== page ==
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Maxxis Trepador Radial Tires

Beadlock Side Shot
Christian Hazel
| Brand Manager, Four Wheeler
Posted April 1, 2011

Worth The Weight

Listen, we're not gonna lie to you. This is one friggin' heavy wheel and tire combo. The 35x12.50R17LT Maxxis Trepador radials mounted on our set of 17x8.5 Walker Evans Racing beadlocks tipped the scales at just a tick under 120lbs each. That's some serious weight to be throwing around under your Jeep, so we expected big things from the combo off-road.

For starters, Maxxis calls the M8060 Trepador an "Extreme Off-Road Tire." So it was a bit puzzling to us that the only two sizes available with a lighter 35psi max pressure rating are the 35x12.50R15LT and 40x13.50R17LT. All the other Trepador Radials are rated at 50psi or 65psi, which you'd expect from a tire designed for heavy-hauling and towing duties. Maxxis doesn't provide a lettered load-range rating on the tire sidewall or website, but with a 3,000lb load rating and a maximum pressure of 50psi, we'll consider our 35x12.50R17LT size equivalent to a load-range D tire. With three-ply polyester sidewalls, hugely thick bead bundles, and a gnarly six-ply tread weave (three-polyester, two-steel, one-nylon), they were a bear to mount on our beadlocks at home-but not impossible. We're betting that the thick bead bundles will help tire retention on non-beadlock rims at low pressures.

On the street, we found our correct contact patch for our estimated 3,200lb Jeep at an absurdly low 14psi thanks to the tires' 3,000lb load rating. Other than the noticeable weight, the Trepadors rode smoothly even with no balance weights. You can hear the tread on the street, but it's not an overpowering howl or drone as with a more-aggressive mud tire. Rather, just a simple hum that you can easily ignore. In hard cornering and braking we did note a bit of tread squirm, but only when pushing to find the limits of adhesion. In short, this is a race on Sunday, commute on Monday tire: you'll be pleased with them on your daily-driver.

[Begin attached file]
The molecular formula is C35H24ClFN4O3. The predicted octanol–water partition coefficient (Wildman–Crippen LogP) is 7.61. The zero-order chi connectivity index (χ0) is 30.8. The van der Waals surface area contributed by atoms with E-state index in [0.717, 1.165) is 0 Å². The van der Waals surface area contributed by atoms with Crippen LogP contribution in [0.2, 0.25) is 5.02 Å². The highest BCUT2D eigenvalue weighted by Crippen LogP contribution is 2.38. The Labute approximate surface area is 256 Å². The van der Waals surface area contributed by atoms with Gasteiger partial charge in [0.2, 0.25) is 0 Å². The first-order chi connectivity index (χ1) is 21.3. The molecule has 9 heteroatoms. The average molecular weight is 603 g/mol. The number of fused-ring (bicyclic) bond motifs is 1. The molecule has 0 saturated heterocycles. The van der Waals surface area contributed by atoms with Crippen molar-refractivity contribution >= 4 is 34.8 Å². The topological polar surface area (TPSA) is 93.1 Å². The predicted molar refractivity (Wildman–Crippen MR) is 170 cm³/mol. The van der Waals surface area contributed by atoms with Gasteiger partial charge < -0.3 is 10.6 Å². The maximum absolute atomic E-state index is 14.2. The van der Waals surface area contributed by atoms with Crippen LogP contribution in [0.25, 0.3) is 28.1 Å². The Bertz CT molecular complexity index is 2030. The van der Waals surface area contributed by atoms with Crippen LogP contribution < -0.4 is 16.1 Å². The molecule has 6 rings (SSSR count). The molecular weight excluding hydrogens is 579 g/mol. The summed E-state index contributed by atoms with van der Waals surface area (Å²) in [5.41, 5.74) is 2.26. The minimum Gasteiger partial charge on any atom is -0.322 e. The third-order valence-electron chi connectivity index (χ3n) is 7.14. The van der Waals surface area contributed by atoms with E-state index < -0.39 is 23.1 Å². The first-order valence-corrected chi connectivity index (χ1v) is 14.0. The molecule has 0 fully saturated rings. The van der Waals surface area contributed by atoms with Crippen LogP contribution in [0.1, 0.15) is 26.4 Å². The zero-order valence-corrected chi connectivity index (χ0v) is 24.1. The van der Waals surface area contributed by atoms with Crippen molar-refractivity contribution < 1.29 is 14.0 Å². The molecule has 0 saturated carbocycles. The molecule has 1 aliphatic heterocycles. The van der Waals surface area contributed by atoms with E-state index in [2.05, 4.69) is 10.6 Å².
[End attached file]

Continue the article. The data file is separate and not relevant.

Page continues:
But you don't buy a tire of this ilk for street use. Even though we had beadlocks, we didn't find the need to air down past 10psi for most of our testing. Right out the gate the Trepadors offered superb traction. Once we worked in the sidewalls for a couple hours, the Trepadors began flooring us with their grip in virtually any terrain we threw at them. Unfortunately, we didn't encounter any mud, but soft, sticky soil climbs were a non-issue. Whether with slow-speed finesse or throttle-hammering violence, the Trepadors grabbed dirt climbs like glue and gave sure-footed grip under braking on the way down. And the same is true of the tire's performance on the decomposed granite boulder fields in our test area. With firm yet flexible lugs, good voids, and lots of little biting surfaces on the tread edges, traction on rock seems a foregone conclusion. Dropping the pressure again to 5psi increased the sidewall bulge, but made no noticeable difference in traction-which is to say they worked exceptionally well even at higher pressure. One drawback we did note is the firmness of the lugs translated into a moderate propensity to chunk the very leading edges in really sharp rock. However, the same would be true of most tires in similar conditions and overall we consider this a very high-survivability tire in the rocks. Despite numerous and brutal bashings, we couldn't hurt them. We're betting with more long-term testing these prove to be some of the most durable radials we've ever run in the rocks and harsh desert conditions.

Pros:

  • Smooth and relatively quiet on the street
  • Traction no matter what terrain
  • Hugely strong

Cons:

  • Hugely heavy
  • Lower-than-normal pressure for correct contact patch
  • Most sizes with unrealistically high load range

Sources

Walker Evans Racing
Riverside, CA 92516
888-933-7223
www.walkerevansracing.com
Maxxis
Suwanee, GA 30024
800-462-9947

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